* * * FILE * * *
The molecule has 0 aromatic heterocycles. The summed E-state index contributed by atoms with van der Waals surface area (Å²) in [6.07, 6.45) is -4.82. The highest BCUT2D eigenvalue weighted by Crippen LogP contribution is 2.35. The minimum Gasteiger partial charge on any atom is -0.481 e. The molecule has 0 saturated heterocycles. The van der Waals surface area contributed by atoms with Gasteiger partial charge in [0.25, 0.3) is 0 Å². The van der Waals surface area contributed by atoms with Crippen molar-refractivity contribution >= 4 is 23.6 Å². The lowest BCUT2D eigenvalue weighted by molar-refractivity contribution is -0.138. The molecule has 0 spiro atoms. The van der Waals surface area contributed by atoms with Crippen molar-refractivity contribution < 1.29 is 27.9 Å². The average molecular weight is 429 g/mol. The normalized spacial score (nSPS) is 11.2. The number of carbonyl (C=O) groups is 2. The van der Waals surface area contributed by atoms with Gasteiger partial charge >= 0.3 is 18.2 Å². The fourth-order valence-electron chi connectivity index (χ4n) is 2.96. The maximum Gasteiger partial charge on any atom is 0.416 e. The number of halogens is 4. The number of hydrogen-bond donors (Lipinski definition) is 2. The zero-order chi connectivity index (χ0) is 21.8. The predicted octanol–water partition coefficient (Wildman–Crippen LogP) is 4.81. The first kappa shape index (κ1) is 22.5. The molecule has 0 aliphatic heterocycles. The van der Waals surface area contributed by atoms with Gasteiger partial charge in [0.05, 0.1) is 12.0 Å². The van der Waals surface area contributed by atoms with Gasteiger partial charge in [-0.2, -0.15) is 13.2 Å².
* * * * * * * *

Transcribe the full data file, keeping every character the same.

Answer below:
The molecule has 0 aromatic heterocycles. The summed E-state index contributed by atoms with van der Waals surface area (Å²) in [6.07, 6.45) is -4.82. The highest BCUT2D eigenvalue weighted by Crippen LogP contribution is 2.35. The minimum Gasteiger partial charge on any atom is -0.481 e. The molecule has 0 saturated heterocycles. The van der Waals surface area contributed by atoms with Gasteiger partial charge in [0.25, 0.3) is 0 Å². The van der Waals surface area contributed by atoms with Crippen molar-refractivity contribution >= 4 is 23.6 Å². The lowest BCUT2D eigenvalue weighted by molar-refractivity contribution is -0.138. The molecule has 0 spiro atoms. The van der Waals surface area contributed by atoms with Crippen molar-refractivity contribution < 1.29 is 27.9 Å². The average molecular weight is 429 g/mol. The normalized spacial score (nSPS) is 11.2. The number of carbonyl (C=O) groups is 2. The van der Waals surface area contributed by atoms with Gasteiger partial charge >= 0.3 is 18.2 Å². The fourth-order valence-electron chi connectivity index (χ4n) is 2.96. The maximum Gasteiger partial charge on any atom is 0.416 e. The number of halogens is 4. The number of hydrogen-bond donors (Lipinski definition) is 2. The zero-order chi connectivity index (χ0) is 21.8. The predicted octanol–water partition coefficient (Wildman–Crippen LogP) is 4.81. The first kappa shape index (κ1) is 22.5. The molecule has 0 aliphatic heterocycles. The van der Waals surface area contributed by atoms with Gasteiger partial charge in [0.05, 0.1) is 12.0 Å². The van der Waals surface area contributed by atoms with Gasteiger partial charge in [-0.2, -0.15) is 13.2 Å².